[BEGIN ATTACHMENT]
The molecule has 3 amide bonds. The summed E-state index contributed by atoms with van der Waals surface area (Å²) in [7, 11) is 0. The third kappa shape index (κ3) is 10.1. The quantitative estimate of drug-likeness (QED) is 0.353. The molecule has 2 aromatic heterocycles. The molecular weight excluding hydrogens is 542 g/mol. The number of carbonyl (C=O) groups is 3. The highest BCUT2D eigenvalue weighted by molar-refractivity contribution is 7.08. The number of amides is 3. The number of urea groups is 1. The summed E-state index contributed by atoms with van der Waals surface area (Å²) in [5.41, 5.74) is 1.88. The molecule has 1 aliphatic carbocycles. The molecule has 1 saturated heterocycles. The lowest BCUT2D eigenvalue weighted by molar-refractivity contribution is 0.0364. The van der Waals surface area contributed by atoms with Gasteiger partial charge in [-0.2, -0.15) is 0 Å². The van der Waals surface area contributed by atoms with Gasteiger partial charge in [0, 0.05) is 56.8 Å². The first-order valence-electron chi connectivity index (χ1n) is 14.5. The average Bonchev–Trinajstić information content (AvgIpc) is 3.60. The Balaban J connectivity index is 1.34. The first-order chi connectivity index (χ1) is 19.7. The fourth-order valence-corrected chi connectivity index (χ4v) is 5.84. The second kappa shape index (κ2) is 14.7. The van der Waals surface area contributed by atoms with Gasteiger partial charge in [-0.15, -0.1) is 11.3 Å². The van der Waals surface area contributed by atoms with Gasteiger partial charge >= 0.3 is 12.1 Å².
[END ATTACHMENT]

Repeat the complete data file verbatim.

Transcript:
The molecule has 3 amide bonds. The summed E-state index contributed by atoms with van der Waals surface area (Å²) in [7, 11) is 0. The third kappa shape index (κ3) is 10.1. The quantitative estimate of drug-likeness (QED) is 0.353. The molecule has 2 aromatic heterocycles. The molecular weight excluding hydrogens is 542 g/mol. The number of carbonyl (C=O) groups is 3. The highest BCUT2D eigenvalue weighted by molar-refractivity contribution is 7.08. The number of amides is 3. The number of urea groups is 1. The summed E-state index contributed by atoms with van der Waals surface area (Å²) in [5.41, 5.74) is 1.88. The molecule has 1 aliphatic carbocycles. The molecule has 1 saturated heterocycles. The lowest BCUT2D eigenvalue weighted by molar-refractivity contribution is 0.0364. The van der Waals surface area contributed by atoms with Gasteiger partial charge in [-0.2, -0.15) is 0 Å². The van der Waals surface area contributed by atoms with Gasteiger partial charge in [0, 0.05) is 56.8 Å². The first-order valence-electron chi connectivity index (χ1n) is 14.5. The average Bonchev–Trinajstić information content (AvgIpc) is 3.60. The Balaban J connectivity index is 1.34. The first-order chi connectivity index (χ1) is 19.7. The fourth-order valence-corrected chi connectivity index (χ4v) is 5.84. The second kappa shape index (κ2) is 14.7. The van der Waals surface area contributed by atoms with Gasteiger partial charge in [-0.15, -0.1) is 11.3 Å². The van der Waals surface area contributed by atoms with Gasteiger partial charge >= 0.3 is 12.1 Å².